kurme asked in Consumer ElectronicsCameras · 8 years ago

I have a 50mm 1.4G lens and i was wondering?

Why when i take a pic my subjects hand is blurred or part of there body. How do i stop this from happ ening? Do i use a higher aperture instead of 1.4 maybe 2.8or higher. I am just a beginner so please have patience. I want to take classes but there isn't anything good where i live. I thought of an on line course where you get cds to teach you. Would that help? Thanks. Oh and i find it has trouble to autofocus so i have to let go of the button and redo is this known for this lens because if not i need to return it.

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  • 8 years ago
    Favorite Answer

    George provided you with some good insights.

    I am trying to understand this line: " it has trouble to autofocus so i have to let go of the button and redo"

    I think that means you don't have the 2-step motion down for your shutter button yet. The point is to NOT let go.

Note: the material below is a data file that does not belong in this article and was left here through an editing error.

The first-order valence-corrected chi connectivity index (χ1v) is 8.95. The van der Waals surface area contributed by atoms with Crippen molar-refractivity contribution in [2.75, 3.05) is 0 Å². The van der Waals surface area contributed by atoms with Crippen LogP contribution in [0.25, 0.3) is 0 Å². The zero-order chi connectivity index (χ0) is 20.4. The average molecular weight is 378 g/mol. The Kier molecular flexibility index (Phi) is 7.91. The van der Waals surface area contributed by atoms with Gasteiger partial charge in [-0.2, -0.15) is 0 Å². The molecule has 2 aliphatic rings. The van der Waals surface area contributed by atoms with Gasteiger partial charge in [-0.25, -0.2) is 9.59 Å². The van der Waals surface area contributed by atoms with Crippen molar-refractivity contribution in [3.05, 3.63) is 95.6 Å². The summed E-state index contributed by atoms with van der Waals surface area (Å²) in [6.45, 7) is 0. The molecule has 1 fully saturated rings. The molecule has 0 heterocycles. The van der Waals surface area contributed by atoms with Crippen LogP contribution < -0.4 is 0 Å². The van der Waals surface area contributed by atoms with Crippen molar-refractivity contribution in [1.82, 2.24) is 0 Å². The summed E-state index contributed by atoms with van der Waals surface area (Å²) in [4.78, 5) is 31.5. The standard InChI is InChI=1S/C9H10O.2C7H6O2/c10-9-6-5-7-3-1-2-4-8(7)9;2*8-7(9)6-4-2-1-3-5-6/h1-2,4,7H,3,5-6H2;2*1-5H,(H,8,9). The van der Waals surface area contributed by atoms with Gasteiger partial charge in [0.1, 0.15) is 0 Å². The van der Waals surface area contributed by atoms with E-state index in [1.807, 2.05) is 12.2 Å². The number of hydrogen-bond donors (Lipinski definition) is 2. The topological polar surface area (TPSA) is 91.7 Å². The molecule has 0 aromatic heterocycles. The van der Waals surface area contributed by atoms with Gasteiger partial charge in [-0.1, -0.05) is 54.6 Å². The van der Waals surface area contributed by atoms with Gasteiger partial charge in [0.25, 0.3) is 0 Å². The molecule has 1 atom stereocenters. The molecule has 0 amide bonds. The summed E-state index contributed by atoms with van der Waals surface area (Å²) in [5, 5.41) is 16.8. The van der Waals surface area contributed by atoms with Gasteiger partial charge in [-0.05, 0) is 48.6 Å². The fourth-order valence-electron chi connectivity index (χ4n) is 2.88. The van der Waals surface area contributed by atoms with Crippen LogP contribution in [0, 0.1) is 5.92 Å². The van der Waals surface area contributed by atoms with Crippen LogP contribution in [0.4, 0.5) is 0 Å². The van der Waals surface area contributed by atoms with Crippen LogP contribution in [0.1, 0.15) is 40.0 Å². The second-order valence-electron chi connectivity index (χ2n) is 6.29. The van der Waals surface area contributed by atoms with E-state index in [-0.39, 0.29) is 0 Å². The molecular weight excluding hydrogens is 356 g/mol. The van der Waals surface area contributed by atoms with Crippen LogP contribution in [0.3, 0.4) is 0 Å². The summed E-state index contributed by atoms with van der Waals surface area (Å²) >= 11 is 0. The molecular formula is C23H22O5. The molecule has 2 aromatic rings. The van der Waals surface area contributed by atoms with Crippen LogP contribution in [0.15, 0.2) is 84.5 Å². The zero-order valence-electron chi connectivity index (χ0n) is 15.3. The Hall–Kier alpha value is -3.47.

You need to lock in the focus, hold the button half way, re-compose your shot, THEN press it all the way.

    If you let go, you are starting from scratch.

    I could give you a LOT of pointers of how you can learn - if you want some help, email me.

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  • 8 years ago

    Your Nikon 50mm f/1.4 AF-G lens is doing exactly what hundreds of people are asking for here on Yahoo! Answers. You're getting the bokeh everyone's looking for, where the area that's in focus is very shallow and everything behind and before it is out of focus.

    The solution is based on a simple photographic principle. Just adjust the aperture down to f/2.8 or smaller, and you'll have more depth of field (more area in focus).

    For best control, shoot in A (aperture priority) mode. Try taking several different shots of the same subject at f/1.4, f/2.0, f/2.8, f/3.0, & f/3.5 (or so) and see the difference. For a huge difference, shoot at f/16 or f/22.

    Source(s): 50 years behind the lens
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  • rick
    Lv 6
    8 years ago

    George Y gave you perfect advice. You just need to understand photography a little more. You have a great lens.

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